Knowing that you do whatever it takes to get where you want to be on Broadway, he accepted his first Broadway job — doing the laundry for Urinetown the Musical. Since then, he has worked at the Metropolitan Opera, in Cinderella starring Eartha Kitt and then touring with Eartha Kitt,. He has spent more than six years with The Lion King.

Coultas insists that it is different with a corporation. First, there are many more resources — everything is top of the line: the best fabrics, the best machines and the best designers.

“It’s almost mind blowing,” Coultas said. But, with corporations come rules, guidelines and paperwork. It’s a give and take, and the gives far outweigh the takes, he said.

Coultas said that if he were giving advice to someone that wants to get started in the business, you have to “see it to do it.”

“See as much theater as possible,” he said. “See everything from middle school productions to Broadway … and learn from both. Get involved in community theater. Do everything you can, even if it’s the laundry.”

Local businesses get one with the Lion
The Lion King indeed will be an amazing show for all the Dayton area to see, but perhaps the best thing about it is the opportunity to bring people downtown.

Businesses in the downtown Dayton area are busy coming up with deals and specials in conjunction with The Lion King. Of course dinner and a show is always a perfect night.

Some of the local restaurants have come up with everything from dinner discounts to special entrees to drink specials.

Citilites, located within the Schuster Center Wintergarden, has added South African wines and dinner specials like pork spare ribs in African peanut sauce over ginger jasmine rice and a dessert special called Elephant Tails. Coco’s Bistro located just outside the Oregon District on Wayne Avenue has a special Lion King menu where you can choose from three entrees, salad and dessert for $20.11. The Dublin Pub located at the corner of Fifth Street and Wayne Avenue will transform their patio into the “The King’s Jungle” and will offer a special drink called the “Pride of the Pub” – in addition a discount of 20 percent off your food order (alcohol excluded).

The Dayton Racquet Club located at the top of Kettering Tower at 40 N. Main St. (normally a member-only club) is opening its doors to members and non-members who are Lion King patrons – there is a special pre-show themed dinner menu. De’Lish Café, a newer restaurant located at 139 N. Main St. across from the Victoria Theater is having Mufasa Mojitos and other themed specialty drinks as well as weekly themed dinner specials where you can receive 10 percent off your food orders including the Sunday brunch.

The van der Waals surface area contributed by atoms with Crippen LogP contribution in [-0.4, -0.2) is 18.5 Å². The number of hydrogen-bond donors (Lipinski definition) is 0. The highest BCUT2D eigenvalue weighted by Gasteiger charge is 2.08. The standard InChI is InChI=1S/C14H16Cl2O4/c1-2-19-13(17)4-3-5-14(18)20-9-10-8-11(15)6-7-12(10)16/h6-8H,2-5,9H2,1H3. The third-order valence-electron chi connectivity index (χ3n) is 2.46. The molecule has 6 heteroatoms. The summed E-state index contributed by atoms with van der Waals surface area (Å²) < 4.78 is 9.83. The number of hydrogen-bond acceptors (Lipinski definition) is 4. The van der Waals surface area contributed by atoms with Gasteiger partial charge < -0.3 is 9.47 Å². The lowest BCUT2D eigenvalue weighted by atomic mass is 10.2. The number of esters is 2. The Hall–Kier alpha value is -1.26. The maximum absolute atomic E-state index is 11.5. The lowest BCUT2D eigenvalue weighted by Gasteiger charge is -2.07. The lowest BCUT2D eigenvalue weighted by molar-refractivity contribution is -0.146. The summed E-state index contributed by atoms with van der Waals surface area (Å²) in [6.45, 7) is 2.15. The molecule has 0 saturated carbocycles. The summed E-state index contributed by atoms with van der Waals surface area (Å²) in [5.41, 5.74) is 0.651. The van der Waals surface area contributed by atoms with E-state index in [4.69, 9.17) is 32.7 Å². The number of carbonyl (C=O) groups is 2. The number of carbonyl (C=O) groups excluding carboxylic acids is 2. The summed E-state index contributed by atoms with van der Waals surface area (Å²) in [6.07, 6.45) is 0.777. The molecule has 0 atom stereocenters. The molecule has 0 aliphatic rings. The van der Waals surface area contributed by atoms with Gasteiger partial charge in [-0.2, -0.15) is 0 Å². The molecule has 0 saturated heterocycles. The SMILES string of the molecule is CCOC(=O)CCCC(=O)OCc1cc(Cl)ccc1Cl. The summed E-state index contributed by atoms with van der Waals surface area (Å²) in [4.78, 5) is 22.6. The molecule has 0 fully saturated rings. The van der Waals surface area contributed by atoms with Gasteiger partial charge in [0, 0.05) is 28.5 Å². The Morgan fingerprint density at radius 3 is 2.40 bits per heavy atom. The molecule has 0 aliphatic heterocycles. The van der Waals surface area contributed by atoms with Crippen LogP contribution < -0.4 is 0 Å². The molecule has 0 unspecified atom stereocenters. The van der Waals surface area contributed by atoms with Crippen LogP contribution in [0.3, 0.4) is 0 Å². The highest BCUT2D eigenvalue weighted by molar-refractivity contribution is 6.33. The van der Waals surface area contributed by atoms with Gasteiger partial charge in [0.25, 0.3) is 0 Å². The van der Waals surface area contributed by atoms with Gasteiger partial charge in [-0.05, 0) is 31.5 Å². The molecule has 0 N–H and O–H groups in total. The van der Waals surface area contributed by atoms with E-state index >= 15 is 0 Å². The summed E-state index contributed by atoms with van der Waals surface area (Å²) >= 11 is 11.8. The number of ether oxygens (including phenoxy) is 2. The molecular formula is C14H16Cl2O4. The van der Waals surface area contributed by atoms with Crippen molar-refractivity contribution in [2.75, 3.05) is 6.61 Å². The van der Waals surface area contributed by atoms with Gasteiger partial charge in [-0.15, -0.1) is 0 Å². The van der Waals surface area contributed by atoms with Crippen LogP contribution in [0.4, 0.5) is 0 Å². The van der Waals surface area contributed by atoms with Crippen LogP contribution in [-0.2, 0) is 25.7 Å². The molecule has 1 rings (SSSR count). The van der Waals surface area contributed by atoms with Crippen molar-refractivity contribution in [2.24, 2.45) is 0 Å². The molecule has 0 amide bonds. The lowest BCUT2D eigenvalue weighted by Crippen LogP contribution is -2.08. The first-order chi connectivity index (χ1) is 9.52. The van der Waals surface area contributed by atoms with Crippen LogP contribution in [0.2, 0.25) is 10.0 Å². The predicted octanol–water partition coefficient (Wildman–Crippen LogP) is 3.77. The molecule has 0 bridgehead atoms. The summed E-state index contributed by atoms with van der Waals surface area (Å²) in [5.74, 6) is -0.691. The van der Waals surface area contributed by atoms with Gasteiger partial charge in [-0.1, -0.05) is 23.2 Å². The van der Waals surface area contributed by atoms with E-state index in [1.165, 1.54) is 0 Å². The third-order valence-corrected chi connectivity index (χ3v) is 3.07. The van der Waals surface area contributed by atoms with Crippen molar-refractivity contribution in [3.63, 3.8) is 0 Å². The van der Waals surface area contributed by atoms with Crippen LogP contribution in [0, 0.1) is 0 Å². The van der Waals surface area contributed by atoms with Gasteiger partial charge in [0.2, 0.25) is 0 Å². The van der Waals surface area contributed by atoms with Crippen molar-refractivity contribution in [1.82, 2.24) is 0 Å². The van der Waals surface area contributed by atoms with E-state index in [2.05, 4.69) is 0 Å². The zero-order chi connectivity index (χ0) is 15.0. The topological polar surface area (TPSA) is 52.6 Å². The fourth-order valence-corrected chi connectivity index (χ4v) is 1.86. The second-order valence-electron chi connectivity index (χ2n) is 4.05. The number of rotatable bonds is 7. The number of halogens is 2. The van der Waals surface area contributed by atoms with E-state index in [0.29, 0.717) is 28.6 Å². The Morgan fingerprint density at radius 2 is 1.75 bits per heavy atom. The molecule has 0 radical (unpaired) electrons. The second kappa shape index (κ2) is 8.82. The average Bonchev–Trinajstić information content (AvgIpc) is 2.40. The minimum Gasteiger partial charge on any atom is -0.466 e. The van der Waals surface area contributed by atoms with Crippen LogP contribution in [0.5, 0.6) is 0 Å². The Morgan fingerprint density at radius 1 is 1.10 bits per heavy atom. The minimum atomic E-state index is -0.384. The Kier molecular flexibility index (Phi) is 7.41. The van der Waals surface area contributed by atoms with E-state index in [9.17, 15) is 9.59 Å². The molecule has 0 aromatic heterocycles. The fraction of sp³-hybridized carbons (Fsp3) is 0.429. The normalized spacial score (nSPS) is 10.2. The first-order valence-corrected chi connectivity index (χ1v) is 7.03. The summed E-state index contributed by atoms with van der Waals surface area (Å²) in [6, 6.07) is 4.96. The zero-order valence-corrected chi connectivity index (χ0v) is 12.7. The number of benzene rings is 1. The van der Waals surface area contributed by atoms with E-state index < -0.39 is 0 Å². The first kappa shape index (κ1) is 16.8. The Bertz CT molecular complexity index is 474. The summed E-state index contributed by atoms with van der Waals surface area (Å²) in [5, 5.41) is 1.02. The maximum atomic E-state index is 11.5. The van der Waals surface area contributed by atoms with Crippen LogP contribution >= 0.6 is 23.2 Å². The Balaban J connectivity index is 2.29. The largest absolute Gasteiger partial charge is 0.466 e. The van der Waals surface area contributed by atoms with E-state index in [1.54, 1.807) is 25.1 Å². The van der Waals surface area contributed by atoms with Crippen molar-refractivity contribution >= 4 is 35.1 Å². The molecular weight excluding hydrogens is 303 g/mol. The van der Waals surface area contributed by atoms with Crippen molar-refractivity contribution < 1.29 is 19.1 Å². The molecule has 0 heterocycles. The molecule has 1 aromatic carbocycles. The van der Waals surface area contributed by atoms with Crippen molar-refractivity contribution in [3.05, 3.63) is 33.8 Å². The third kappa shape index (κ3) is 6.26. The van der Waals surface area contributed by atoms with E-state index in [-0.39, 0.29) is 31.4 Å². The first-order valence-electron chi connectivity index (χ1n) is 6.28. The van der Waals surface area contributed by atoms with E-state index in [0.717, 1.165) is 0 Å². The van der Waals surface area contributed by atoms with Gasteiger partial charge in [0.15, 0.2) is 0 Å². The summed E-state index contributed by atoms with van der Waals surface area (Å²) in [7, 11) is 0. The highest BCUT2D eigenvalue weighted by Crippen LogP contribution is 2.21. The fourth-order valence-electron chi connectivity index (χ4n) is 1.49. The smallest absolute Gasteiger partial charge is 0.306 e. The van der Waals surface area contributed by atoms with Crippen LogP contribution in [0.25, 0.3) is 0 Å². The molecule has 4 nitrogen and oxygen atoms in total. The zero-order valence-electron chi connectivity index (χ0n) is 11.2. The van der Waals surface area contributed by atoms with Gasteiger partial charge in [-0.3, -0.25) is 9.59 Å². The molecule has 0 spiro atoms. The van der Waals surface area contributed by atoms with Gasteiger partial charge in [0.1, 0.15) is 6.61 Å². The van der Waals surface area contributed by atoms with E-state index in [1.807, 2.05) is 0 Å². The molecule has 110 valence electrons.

Stars Restaurant and Lounge with bird’s eye views of the city located atop of the Crowne Plaza at 33 E. Fifth St. is offering 10 percent off food purchases and complimentary parking in the Dayton Transportation Center garage.

There are some businesses offering deals simply with your ticket stub from The Lion King. In the historic Oregon District, Blind Bob’s, Side Bar and Thai 9  are all offering 10 percent off your food purchase, while Boulevard Haus and Las Americas Caribbean Cuisine are both offering 15 percent off your food purchase – all with your Lion King ticket stub.

Elsewhere downtown, The Wine Gallery is offering 15 percent off appetizers and Uno Chicago Grill across from the Schuster Center is offering a Lion King themed drink for $4.95. J Alan’s located at 121 N. Ludlow St. is offering drink specials while Boston Stoker located across from the Schuster Center at 34 W. Second St. is open late for theater goers.

But it’s not just about food and drink. That Lion King ticket stub can get you many other discounts. The Cannery Art and Design Center, located at 434 E. Third St., is offering 20 percent off select paintings. Dayton Art Institute, located at 456 Belmonte Park North, is offering a discount on the exhibit “Creating the New Century: Contemporary Art from the Dicke Collection.” The downtown Dayton YMCA located at 316 N. Wilkinson St. is offering $50 off the joiner’s fee when signing up for a new membership during the run of The Lion King. The K12 Gallery for Young People, located at 510 E. Third St., is offering $10 off first visits to DP&L Saturday Studios. Omega Music located at 318 E. Fifth St. is offering 10 percent off new CDs and LPs and 15 percent off used music. Crowne Plaza, located at 33 E. Fifth St., is also offering discounted room rates.

Who knew there was so much value in one little ticket stub?

In this jungle (the mighty jungle) of Dayton, the Lion does NOT sleep tonight!

The Lion King runs from June 14 through July 10, 2011 at the Schuster Center. For complete information, go to or to buy tickets online, visit or call (937) 228-3630.

Reach DCP food critic Brian P. Sharp at